😢Deaths following West Bank raid: At least five Palestinians were killed during an Israeli military raid in the city of Nablus in the West Bank on Tuesday, according to the Palestinian Ministry of Health, and a sixth person was shot dead by Israeli soldiers in the city of Nabi Saleh. Thousands flocked to the streets in mourning during a funeral procession for the men killed.
💣Myanmar military airstrikes: On Sunday, at least 50 people were reportedly killed in a military airstrike in Myanmar’s Kachin state. Victims were at an event organized by the Kachin Independence Army to mark the anniversary of its political wing, the Kachin Independence Organization. ASEAN foreign ministers will hold a meeting in Indonesia on Thursday to discuss the ongoing crisis in Myanmar.
😷Uganda’s Ebola outbreak: Ugandan officials reported 20 more cases of Ebola since Sunday, about a month after an outbreak in a remote part of the country. So far, there have been 95 cases of Ebola since September 20 and 28 related deaths. There are currently 33 active cases there.
💲Japan’s economy minister resigns: Monday, Japan’s economic revitalization minister Daishiro Yamagiwa resigned over his links to the Unification Church, an organization that has been causing a major stir in Japanese politics. Opposition parties have been demanding his resignation for about a month now. Japan’s PM Kishida appointed former health minister Shigeyuki Goto as his replacement on Tuesday.
📉China’s stock meltdown: This weekend, after Xi reorganized his cabinet and secured a third term, Chinese stocks nosedived in the worst selloff since 2008. China’s tech giant, Alibaba, fell about 80% from its peak in October 2020, and the country’s richest tycoons lost more than US$35 billion in the plunge. There was a slight rebound on Tuesday as investors continued to speculate on China’s zero-COVID policy and economic future.
👨💼Rishi Sunak takes office: Tuesday, Rishi Sunak officially took office as Britain’s third prime minister this year. He’s already recognized the mistakes that Conservative Party PMs have made in the past few months and has promised to revive the economy and political space in the UK. His first move so far was to remove about a dozen members of Truss’ Cabinet.
❗WhatsApp outage: WhatsApp, one of the world’s most popular messaging services, was completely down in several countries for two hours Tuesday morning, including Britain, India and South Korea. The blackout also affected Hong Kong. Meta, which owns WhatsApp, said the problem had been fixed but didn’t give a reason for the outage.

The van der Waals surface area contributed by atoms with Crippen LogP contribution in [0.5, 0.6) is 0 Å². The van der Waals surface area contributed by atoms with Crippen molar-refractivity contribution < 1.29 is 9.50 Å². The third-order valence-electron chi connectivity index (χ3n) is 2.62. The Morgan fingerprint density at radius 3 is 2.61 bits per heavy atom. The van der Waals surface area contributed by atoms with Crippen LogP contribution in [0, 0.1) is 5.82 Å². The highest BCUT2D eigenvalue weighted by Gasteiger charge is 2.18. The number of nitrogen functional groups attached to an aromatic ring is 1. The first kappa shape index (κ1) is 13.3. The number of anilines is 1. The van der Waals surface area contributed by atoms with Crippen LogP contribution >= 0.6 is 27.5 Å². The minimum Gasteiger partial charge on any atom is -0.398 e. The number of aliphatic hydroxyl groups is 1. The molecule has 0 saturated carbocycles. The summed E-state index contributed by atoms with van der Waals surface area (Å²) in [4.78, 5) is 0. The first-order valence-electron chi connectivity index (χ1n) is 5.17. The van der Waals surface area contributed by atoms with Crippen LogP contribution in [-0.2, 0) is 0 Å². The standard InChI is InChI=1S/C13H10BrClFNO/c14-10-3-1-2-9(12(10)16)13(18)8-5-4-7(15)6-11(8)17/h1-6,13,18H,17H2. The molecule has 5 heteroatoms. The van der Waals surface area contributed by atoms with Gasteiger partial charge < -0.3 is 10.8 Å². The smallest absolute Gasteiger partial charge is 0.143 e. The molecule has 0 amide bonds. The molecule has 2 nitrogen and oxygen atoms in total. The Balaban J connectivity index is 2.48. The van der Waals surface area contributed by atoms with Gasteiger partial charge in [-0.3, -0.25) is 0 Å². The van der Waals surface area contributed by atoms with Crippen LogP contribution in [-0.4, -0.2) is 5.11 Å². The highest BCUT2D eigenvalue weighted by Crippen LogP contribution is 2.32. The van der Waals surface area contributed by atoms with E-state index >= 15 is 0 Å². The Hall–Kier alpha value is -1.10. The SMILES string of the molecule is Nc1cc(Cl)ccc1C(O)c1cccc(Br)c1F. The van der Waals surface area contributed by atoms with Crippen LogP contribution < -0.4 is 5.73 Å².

👩⚖️Britney Griner’s appeal: On Tuesday, WNBA star appealed in a Russian court her 9-year sentence for alleged drug smuggling, which she lost. The US and Russian governments have talked about a possible prisoner exchange involving Griner, but no one is sure if that’s going to happen.
👟Ye loses Adidas deal: The lineup of brands dropping Kanye West has just become longer, with Adidas joining its ranks. Adidas, which produces West’s popular Yeezy sneaker line, will no longer support the creator due to concerns over his recent antisemitic comments. The company is absorbing an earnings hit up to US$247 million.
⛽Europe’s gas surplus?: Just a couple of months ago, Europe was scrambling to store gas for the upcoming winter as it prepared sanctions against Russian gas imports. No one was sure the efforts would pay off, but now Europe has more gas stored than it can use. The combo of unusually warm weather and retrieving enough cargo has caused storage facilities to pretty much fill up before the cold weather has come in.
🎓Anti-cheating hats: Students at a school in Legazpi City, Philippines, were asked to wear headgear to prevent cheating. And they responded with ridiculous homemade hats made from cardboard, egg boxes and other materials. Now, these students have gone viral with their latest fashions.